My Grandmother Asked Me to Tell You She's Sorry by Fredrik Backman
My rating: 5 of 5 stars
It's not just the story. It's the way it is written which is very odd since the author is Swedish. I think. However the translation took place, it is perfect. Just to be very clear, I read A Man Called Ove. Once again, the story was one part of the enjoyment but it was the writing, the character development, the timing that grabbed me. This one is just like that one only a different story, different characters, yet a similar struggle.
This one opens with Elsa and her grandmother at the police station. It has been many months since I read this book so I won't be able to quote verbatim, but it went a lot like this (with better wording and delivery). Elsa is lonely at school and at home but her grandmother is her best friend. Her grandmother is definitely not the maternal type. Elsa is feeling a little down and somehow contacts her grandmother who breaks out of the hospital where she is (reasons are later revealed) and they are arrested by the police for breaking into a zoo and throwing animal poop. At people, as I recall. Elsa's grandmother is now looking for a way to open the barred windows and smoke a cigarette. She taps one out and turns to Elsa, "Do you have a lighter?"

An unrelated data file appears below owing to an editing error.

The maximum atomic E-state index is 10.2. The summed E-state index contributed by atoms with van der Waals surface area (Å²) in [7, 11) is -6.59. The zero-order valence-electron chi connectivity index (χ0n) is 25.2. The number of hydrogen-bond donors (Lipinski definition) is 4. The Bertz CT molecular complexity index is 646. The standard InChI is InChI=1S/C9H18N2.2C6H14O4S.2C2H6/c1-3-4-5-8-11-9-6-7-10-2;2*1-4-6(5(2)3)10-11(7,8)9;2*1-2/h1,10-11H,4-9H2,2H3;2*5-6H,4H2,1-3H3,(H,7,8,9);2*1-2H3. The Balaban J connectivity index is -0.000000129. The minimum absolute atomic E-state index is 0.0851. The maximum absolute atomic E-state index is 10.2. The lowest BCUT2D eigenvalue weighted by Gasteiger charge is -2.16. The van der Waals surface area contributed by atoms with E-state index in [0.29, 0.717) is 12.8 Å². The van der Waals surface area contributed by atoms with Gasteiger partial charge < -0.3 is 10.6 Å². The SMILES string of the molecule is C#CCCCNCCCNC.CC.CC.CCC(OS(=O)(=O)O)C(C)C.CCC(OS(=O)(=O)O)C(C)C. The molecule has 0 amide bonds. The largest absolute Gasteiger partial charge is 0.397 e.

"I'm seven," Elsa replies.
"When are you going to stop using that as an excuse?" Elsa's grandmother replies in a surly fashion.
And that is the way the story continues to be told. In unexpected character development. Elsa's grandmother is actually very ill yet retains her surliness, much to my delight. As revealed in the description, Elsa's grandmother dies but leaves Elsa a mission to accomplish. Elsa must deliver a number of letters to people and monsters that would otherwise frighten Elsa. As she encounters the new characters, she also recalls the fairy tales her grandmother told her and an entirely different person emerges that was her grandmother.
I loved it so very much. I want to read it again.